Operations of the microlens are initiated with the droplet in a nominal location, for example centered on the surface 503 relative to the electrodes 505. Voltage Vc over electrodes 515 is, for example, initally set to 0 volts. A constant voltage, not necessarily equal to voltage Vc, is also passed initially passed over electrodes 505 such that all electrodes in that layer experience the same voltage (e.g., in
When the light beam becomes misaligned with the microlens for any reason, the electronic circuit will adjust the voltages across the electrodes in layer 505 such that the droplet 502 will move and become re-aligned with light beam 511. Various methods and apparatus which may be used to detect misalignment and to accomplish this realignment function are described in the copending U.S. patent applications Ser. No. 09/884,605, filed Jun. 19, 2001, entitled “Tunable Liquid Microlens;” Ser. No. 09/951,637, filed Sep. 13, 2001, entitled “Tunable Liquid Microlens With Lubrication Assisted Electrowetting;” and Ser. No. 10/135,973, filed Apr. 30, 2002, entitled “Method and Apparatus for Aligning a Photo-Tunable Microlens.” In all of the techniques described in these applications, the microlens is continuously or periodically adjusted, when necessary, to align itself with the light beam. In addition to moving the droplet 502 to realign the microlens with the light beam 511, the droplet 502 may also be moved when it is desired to steer the focus of the light beam 511 to a different focal point. One skilled in the art will recognize that there are numerous causes for the droplet to move from its initial position to a different position. Whatever the reason for the droplet 502 being moved, the result is that the droplet 502 may be moved during operations such that it is in a different position, such as the position of the droplet represented by dashed line 514, compared to its nominal, calibrated position.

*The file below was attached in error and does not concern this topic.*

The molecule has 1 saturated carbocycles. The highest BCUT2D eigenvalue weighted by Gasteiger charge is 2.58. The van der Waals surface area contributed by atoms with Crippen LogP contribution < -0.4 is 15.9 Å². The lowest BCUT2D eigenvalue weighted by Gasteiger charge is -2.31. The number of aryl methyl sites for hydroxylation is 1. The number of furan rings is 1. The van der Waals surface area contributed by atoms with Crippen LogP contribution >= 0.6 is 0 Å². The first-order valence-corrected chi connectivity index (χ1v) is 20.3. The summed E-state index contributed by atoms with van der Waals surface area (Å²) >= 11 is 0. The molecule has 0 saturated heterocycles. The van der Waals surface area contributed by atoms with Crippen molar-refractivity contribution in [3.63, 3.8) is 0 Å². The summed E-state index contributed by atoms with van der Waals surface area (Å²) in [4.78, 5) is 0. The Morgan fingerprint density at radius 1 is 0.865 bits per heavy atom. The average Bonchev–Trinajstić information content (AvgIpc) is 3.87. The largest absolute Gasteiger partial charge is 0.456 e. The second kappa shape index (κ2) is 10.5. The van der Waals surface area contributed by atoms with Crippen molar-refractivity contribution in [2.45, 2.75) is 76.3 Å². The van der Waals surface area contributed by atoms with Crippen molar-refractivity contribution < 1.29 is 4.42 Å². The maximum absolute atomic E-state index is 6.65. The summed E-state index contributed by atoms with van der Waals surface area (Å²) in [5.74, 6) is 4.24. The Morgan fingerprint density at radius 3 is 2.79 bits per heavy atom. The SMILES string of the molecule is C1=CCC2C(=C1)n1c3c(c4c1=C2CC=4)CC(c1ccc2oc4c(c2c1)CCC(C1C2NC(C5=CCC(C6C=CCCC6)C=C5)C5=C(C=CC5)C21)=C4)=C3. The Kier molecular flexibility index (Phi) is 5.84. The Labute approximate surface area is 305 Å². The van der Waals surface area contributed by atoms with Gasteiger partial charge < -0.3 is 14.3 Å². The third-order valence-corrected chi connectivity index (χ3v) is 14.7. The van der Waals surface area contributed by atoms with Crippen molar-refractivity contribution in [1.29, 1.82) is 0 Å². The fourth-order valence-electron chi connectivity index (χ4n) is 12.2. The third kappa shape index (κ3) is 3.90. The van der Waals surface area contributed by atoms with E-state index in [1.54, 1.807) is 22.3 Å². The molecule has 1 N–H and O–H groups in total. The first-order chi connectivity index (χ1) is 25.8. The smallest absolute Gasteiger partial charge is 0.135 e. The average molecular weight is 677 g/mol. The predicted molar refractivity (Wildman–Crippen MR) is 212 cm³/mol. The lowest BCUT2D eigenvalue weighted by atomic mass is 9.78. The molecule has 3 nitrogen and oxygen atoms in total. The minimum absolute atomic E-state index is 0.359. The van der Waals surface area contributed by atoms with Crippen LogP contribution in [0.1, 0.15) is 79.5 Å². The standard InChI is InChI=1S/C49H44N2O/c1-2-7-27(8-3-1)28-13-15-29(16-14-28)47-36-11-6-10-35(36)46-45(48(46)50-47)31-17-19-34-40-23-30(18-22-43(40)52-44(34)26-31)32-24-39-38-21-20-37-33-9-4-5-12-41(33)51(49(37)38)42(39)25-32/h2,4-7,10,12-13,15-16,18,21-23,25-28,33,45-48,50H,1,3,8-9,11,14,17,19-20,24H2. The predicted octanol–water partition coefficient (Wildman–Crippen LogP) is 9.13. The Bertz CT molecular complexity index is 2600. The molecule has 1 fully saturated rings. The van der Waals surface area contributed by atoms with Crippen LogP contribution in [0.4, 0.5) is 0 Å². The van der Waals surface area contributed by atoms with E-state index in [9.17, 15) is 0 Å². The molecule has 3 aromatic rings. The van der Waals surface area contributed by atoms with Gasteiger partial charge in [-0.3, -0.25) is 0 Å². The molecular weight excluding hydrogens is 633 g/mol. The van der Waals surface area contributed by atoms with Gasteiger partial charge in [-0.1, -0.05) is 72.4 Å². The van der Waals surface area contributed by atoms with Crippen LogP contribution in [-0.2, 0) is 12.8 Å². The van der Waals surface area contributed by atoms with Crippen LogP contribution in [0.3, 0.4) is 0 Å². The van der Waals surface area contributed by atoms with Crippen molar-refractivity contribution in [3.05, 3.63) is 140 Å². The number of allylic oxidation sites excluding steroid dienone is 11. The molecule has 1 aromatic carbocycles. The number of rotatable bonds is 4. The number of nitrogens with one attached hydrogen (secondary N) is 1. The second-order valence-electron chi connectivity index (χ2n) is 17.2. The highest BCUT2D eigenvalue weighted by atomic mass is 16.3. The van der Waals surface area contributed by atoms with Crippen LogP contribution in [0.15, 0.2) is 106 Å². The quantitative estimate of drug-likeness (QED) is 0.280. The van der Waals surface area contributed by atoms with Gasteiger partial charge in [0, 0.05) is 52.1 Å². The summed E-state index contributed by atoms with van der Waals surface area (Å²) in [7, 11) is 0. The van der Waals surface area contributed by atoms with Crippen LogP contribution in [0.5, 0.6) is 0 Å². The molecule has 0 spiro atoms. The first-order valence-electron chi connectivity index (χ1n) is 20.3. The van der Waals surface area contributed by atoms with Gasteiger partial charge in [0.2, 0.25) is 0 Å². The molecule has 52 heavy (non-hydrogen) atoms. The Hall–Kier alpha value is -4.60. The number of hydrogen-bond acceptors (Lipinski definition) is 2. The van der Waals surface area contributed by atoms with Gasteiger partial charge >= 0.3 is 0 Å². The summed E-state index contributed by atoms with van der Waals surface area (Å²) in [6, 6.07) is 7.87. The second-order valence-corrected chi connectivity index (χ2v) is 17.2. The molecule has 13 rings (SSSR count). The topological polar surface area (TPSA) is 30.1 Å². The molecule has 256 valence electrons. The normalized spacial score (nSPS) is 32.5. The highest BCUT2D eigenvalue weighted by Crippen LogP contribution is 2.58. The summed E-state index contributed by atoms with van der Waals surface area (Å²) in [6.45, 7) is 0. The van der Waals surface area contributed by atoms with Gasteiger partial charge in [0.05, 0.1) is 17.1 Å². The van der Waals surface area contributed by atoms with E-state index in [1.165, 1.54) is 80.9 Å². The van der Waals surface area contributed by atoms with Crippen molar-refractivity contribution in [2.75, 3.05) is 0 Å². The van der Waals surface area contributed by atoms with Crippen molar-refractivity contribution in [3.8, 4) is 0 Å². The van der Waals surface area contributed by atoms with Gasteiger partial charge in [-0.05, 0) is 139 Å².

Layer 515 of electrodes is used to calibrate the lens (e.g., either after operations has concluded or periodically during operations). As used herein calibrating the microlens refers to the process of returning the droplet to its nominal, calibrated position relative to the electrodes in layer 515. This calibration is achieved by applying a constant, equal voltage Vc to the electrodes in layer 515 via leads 506, where Vc>VO volts, while at the same time passing a constant voltage, that is equal to the droplet voltage VO, over the electrodes in layer 505 in a way such that each of the electrodes in layer 505 experience the same voltage as the other electrodes in that layer (e.g., V1=V5=a constant voltage). As further explained below, the result is that the droplet 514 will move in direction 513 to return to its nominal, calibrated position.